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What switching to Kubernetes means for Codacy and our customers

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More than a year ago the Codacy team decided to switch their cloud infrastructure to Kubernetes (k8s), a popular open source system. Kubernetes allows for the deployment, scaling and management of containerized applications in order to more efficiently manage servers to scale. This is particularly important to support larger enterprise clients with hundreds or thousands of users. 


Kubernetes allows for the deployment of containers to clusters or networks of virtual machines. Complex cluster management can be done via simple commands with strong authentication and authorization schemes. The basic idea of Kubernetes is to further abstract machines, storage, and networks away from their physical implementation.

Though initially released by Google six years ago, the Cloud Native Computing Foundation currently maintains and governs the Kubernetes platform. A large community has grown around Kubernetes since its release. This means that extensive documentation exists to smoothen the technology’s learning process. It also ensures regular software updates. Moreover, k8s popularity means a large talent pool of developers to tap into for expertise.

Similar container management software like Apache Mesos and Openshift (Redhat’s version of Kubernetes) exist. However, K8s is the best fit for Codacy due to its community size and support for the cloud providers that could address our problems.

Container technology

To run containers previously we used Docker, one of the largest open source tools. In order to stick to Docker we needed to orchestrate the same architecture with Kubernetes. Today we continue to use Docker in conjunction with K8s and Amazon Web Service’s (AWS) Elastic Kubernetes Service (EKS) for container management.

Scalability and other benefits

As mentioned, scalability is the main reason we switched. Kubernetes ensures delivery of timely static analysis regardless of team size. It also simplifies infrastructure complexity and maintenance requirements. Other benefits include: 

Multi cloud adoption for greater reach

Kubernetes is built to be used anywhere so you can deploy to public, private and hybrid clouds.  This enables reach to users across locations with greater availability and security. Kubernetes works well with popular cloud platforms including AWS, Google Cloud Platform (GCP), Openstack and Microsoft Azure. All of these provide container services that run Kubernetes—with commercial support options available.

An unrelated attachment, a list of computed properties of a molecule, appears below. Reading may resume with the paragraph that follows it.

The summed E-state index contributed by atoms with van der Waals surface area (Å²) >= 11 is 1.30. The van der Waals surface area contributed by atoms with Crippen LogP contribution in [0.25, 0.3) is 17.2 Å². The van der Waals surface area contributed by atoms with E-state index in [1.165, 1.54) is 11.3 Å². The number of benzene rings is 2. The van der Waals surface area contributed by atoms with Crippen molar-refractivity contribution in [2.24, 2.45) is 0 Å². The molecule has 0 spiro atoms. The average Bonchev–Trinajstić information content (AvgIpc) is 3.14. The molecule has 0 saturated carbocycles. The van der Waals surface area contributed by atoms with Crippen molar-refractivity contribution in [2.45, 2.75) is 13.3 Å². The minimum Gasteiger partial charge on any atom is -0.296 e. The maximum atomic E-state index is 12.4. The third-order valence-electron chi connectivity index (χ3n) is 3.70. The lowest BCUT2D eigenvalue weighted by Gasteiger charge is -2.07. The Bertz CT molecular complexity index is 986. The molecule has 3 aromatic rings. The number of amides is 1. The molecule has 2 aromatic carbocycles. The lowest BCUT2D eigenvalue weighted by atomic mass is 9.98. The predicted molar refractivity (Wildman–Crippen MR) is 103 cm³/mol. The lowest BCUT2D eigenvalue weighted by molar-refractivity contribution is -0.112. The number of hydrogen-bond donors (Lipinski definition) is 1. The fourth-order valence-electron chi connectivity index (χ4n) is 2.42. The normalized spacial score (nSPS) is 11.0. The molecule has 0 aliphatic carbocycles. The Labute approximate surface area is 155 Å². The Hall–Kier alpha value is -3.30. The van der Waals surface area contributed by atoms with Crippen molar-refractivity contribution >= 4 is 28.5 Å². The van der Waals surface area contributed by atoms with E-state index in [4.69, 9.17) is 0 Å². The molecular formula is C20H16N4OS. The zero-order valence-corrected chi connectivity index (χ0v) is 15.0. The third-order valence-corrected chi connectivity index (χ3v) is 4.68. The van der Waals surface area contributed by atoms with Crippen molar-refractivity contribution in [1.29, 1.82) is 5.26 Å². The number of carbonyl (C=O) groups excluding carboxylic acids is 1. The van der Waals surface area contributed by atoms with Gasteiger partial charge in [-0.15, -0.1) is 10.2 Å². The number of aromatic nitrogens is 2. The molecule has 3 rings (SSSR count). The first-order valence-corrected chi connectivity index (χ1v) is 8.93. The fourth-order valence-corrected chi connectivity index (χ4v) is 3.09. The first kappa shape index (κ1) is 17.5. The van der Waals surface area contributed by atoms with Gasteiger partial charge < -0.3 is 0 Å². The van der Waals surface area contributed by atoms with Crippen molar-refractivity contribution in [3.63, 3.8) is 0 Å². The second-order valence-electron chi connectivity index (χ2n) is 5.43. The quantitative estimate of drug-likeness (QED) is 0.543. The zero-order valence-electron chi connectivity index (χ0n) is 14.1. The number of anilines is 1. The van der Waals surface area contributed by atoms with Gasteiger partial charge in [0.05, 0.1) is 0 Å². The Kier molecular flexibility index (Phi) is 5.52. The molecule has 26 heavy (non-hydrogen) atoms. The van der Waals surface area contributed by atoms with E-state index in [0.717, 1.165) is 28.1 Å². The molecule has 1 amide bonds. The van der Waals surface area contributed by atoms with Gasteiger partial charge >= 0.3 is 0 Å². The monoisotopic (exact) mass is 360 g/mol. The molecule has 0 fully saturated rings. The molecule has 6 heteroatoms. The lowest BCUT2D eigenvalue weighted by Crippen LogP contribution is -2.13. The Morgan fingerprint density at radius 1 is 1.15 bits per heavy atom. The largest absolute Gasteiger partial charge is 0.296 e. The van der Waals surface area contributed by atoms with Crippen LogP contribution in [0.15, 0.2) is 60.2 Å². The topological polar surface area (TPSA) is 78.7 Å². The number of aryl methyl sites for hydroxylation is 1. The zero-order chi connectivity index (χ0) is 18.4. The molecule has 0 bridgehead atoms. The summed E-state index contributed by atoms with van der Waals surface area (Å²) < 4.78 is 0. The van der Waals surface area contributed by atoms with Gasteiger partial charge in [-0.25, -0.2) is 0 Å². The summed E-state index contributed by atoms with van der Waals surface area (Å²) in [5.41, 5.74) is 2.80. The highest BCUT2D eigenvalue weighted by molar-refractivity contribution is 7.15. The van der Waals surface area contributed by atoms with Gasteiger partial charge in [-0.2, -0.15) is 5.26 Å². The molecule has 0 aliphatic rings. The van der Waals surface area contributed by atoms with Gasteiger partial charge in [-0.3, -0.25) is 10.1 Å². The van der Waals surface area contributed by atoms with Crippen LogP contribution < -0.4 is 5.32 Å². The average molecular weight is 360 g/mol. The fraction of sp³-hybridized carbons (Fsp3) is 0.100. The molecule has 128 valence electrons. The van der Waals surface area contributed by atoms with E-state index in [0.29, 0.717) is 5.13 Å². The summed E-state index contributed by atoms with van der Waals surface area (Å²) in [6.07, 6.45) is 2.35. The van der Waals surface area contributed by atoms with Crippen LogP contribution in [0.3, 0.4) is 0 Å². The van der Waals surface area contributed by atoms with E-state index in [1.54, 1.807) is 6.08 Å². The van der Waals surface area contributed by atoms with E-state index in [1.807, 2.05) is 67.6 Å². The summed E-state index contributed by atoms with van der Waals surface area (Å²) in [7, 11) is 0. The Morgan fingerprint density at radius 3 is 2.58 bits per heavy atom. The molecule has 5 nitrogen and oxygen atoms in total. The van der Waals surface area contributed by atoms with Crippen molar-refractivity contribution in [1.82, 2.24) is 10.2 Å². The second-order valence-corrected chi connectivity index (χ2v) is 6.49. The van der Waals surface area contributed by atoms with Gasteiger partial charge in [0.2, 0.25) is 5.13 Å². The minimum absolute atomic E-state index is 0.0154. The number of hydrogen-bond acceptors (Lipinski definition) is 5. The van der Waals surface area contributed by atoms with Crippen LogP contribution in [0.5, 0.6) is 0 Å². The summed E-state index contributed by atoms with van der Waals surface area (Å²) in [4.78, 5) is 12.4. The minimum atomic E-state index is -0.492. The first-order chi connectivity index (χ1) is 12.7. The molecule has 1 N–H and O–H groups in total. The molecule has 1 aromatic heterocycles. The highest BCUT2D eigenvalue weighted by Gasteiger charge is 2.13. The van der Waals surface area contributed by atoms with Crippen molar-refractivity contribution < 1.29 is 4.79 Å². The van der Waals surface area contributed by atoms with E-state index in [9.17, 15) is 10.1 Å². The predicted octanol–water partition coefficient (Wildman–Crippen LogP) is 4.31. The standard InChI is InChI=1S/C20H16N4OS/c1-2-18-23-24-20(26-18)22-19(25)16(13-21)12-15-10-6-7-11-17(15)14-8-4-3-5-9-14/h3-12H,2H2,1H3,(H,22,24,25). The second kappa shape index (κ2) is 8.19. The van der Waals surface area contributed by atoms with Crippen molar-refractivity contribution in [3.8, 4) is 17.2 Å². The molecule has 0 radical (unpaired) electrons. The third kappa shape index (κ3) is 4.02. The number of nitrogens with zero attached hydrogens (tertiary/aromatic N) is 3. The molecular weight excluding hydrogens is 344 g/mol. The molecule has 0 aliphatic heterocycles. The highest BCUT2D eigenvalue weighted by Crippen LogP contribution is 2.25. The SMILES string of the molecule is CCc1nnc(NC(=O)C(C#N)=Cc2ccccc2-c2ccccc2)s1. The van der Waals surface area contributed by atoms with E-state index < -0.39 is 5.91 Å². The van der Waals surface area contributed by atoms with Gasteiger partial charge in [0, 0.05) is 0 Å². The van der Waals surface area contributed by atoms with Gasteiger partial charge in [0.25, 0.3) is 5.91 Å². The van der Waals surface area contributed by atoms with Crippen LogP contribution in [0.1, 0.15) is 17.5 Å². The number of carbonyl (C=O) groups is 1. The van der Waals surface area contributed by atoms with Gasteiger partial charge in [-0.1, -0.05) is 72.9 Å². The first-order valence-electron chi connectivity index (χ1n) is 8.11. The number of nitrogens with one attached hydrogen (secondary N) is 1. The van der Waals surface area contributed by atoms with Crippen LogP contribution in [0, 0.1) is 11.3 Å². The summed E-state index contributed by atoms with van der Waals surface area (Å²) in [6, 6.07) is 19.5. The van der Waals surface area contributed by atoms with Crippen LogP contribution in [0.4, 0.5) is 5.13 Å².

Faster go to market

By enabling deployment and updates to applications at scale Kubernetes allows companies to go to market faster with their products.

Lower long term costs

Although switching to Kubernetes involves upfront costs such as for setup and migration these likely pay off over time. By making it easy to run many containers on the same host Kubernetes maximizes available resources. It can scale up or down based on needed resources and reduce the number of required servers. This directly saves money, particularly for sizable deployments.  Users can pay for what they need, when needed, rather than having a large, partially unused server for the majority of the time.


Although each use case is different we can make some generalizations to determine if an organization is a strong candidate for Kubernetes. For customers who may not be a good fit, we will provide other solutions.  

Already a certain size or planning to scale

Infrastructure and a certain level of expertise to manage Kubernetes clusters may be too costly for startups. Overhead can get expensive for only a few servers that need deployment. For these it may be best to use a hosted solution such as GCS.

Using container technologies

Companies currently using (or planning to use) Docker, microservices or other container technologies will have an easier transition to the k8s platform. Kubernetes has long supported Docker through custom code. Now, its more recent Container Runtime Interface (CRI), provides many ways to store virtual machines and communicate simultaneously. As mentioned, for Codacy, Docker continues to be a fit.

What Codacy’s K8s switch means to customers

For current questions regarding Codacy’s switch please don’t hesitate to reach out to our sales or customer success teams. We will contact customers with details and timelines very soon. 

Also, to learn more about our experience switching to k8s check out blog posts such as DNS Problems Scaling To Kubernetes by our DevOps team. We will release more soon.


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